The voices are not the stars of animated films


the gripe


When did it become so all-fired important that big-name movie stars provide the voices for animated features?

Trailers for the coming Open Season, the story of a domesticated bear who suddenly finds himself living in the wild, proudly proclaim that it stars Martin Lawrence, Ashton Kutcher, Debra Messing, Billy Connolly and Gary Sinise. But does it really?

Doesn't it really star the talents of the film's animators, the men and women who designed the characters, anthropomorphized them and mapped out their actions? True, computers do much of the work nowadays, but some human has to tell them what to do. Those people are the real stars of animation, not the big names who provide the voices.

Just how important is the reputation of those voice actors anyway? Is Bambi any less of a movie because few people can name the boy who provided the little guy with his voice? (The 8-year-old's name was Donnie Dunagan.)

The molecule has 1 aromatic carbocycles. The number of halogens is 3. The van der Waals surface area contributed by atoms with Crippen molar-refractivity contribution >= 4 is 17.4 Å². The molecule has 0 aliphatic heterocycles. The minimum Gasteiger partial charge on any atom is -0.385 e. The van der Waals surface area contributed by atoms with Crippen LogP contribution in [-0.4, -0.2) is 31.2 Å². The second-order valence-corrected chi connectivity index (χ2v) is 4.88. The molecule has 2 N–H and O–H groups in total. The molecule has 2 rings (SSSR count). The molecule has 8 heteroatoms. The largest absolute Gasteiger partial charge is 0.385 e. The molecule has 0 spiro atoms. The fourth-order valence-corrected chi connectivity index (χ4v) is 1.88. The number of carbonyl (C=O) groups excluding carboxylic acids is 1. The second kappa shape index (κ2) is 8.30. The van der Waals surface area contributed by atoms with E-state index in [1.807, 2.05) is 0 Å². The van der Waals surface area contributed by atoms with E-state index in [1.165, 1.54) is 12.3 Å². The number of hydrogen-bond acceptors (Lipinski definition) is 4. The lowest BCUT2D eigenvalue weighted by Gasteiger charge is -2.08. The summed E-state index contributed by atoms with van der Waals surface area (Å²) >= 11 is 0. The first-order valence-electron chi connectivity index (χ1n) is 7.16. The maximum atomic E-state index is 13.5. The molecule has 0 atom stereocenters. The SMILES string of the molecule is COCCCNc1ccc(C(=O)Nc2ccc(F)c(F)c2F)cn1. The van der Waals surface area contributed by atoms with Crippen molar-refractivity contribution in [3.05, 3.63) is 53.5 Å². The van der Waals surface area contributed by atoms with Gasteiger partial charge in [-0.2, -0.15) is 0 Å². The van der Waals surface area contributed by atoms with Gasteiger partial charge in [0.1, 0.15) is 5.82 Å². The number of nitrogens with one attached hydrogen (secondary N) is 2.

It's hard to avoid the feeling that big names are often hired to help gloss over the films' deficiencies, the idea being that Julia Roberts' fans will flock to see The Ant Bully (she's the voice of motherly ant Hova) regardless of the movie's qualities.

There's nothing wrong with having big-name talent do voices, but let's not overdo things. Loudly proclaiming that an animated feature stars anyone seems, at the very least, an overstatement.

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